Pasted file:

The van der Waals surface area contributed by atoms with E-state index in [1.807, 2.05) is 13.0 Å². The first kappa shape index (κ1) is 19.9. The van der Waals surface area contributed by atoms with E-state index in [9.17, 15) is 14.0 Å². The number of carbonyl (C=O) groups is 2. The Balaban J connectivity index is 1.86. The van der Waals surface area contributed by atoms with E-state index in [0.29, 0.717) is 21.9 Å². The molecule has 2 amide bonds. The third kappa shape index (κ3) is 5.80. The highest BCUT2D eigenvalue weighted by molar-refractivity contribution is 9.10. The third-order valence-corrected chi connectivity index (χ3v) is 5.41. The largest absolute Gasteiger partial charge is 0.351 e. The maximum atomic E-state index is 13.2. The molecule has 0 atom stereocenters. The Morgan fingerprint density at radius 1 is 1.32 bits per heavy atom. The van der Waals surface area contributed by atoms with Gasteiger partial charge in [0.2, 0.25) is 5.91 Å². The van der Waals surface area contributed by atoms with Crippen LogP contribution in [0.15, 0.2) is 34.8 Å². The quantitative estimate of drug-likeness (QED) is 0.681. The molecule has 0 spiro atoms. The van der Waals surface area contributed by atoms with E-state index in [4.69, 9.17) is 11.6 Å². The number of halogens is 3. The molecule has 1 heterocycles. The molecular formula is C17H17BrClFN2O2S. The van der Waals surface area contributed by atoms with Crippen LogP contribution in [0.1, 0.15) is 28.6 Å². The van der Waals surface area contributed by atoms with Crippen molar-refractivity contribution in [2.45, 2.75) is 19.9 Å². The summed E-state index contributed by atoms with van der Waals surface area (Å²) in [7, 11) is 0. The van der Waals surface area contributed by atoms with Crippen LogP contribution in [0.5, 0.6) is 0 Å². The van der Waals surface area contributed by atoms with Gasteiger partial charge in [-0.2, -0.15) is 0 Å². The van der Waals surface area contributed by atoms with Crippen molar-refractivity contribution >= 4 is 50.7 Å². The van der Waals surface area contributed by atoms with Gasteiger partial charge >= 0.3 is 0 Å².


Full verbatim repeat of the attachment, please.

The van der Waals surface area contributed by atoms with E-state index in [1.807, 2.05) is 13.0 Å². The first kappa shape index (κ1) is 19.9. The van der Waals surface area contributed by atoms with E-state index in [9.17, 15) is 14.0 Å². The number of carbonyl (C=O) groups is 2. The Balaban J connectivity index is 1.86. The van der Waals surface area contributed by atoms with E-state index in [0.29, 0.717) is 21.9 Å². The molecule has 2 amide bonds. The third kappa shape index (κ3) is 5.80. The highest BCUT2D eigenvalue weighted by molar-refractivity contribution is 9.10. The third-order valence-corrected chi connectivity index (χ3v) is 5.41. The largest absolute Gasteiger partial charge is 0.351 e. The maximum atomic E-state index is 13.2. The molecule has 0 atom stereocenters. The Morgan fingerprint density at radius 1 is 1.32 bits per heavy atom. The van der Waals surface area contributed by atoms with Gasteiger partial charge in [0.2, 0.25) is 5.91 Å². The van der Waals surface area contributed by atoms with Crippen LogP contribution in [0.15, 0.2) is 34.8 Å². The quantitative estimate of drug-likeness (QED) is 0.681. The molecule has 0 spiro atoms. The van der Waals surface area contributed by atoms with E-state index in [4.69, 9.17) is 11.6 Å². The number of halogens is 3. The molecule has 1 heterocycles. The molecular formula is C17H17BrClFN2O2S. The van der Waals surface area contributed by atoms with Crippen LogP contribution in [0.1, 0.15) is 28.6 Å². The van der Waals surface area contributed by atoms with Crippen molar-refractivity contribution in [2.45, 2.75) is 19.9 Å². The summed E-state index contributed by atoms with van der Waals surface area (Å²) in [7, 11) is 0. The van der Waals surface area contributed by atoms with Crippen LogP contribution in [0.5, 0.6) is 0 Å². The van der Waals surface area contributed by atoms with Gasteiger partial charge in [-0.2, -0.15) is 0 Å². The van der Waals surface area contributed by atoms with Crippen molar-refractivity contribution >= 4 is 50.7 Å². The van der Waals surface area contributed by atoms with Gasteiger partial charge >= 0.3 is 0 Å².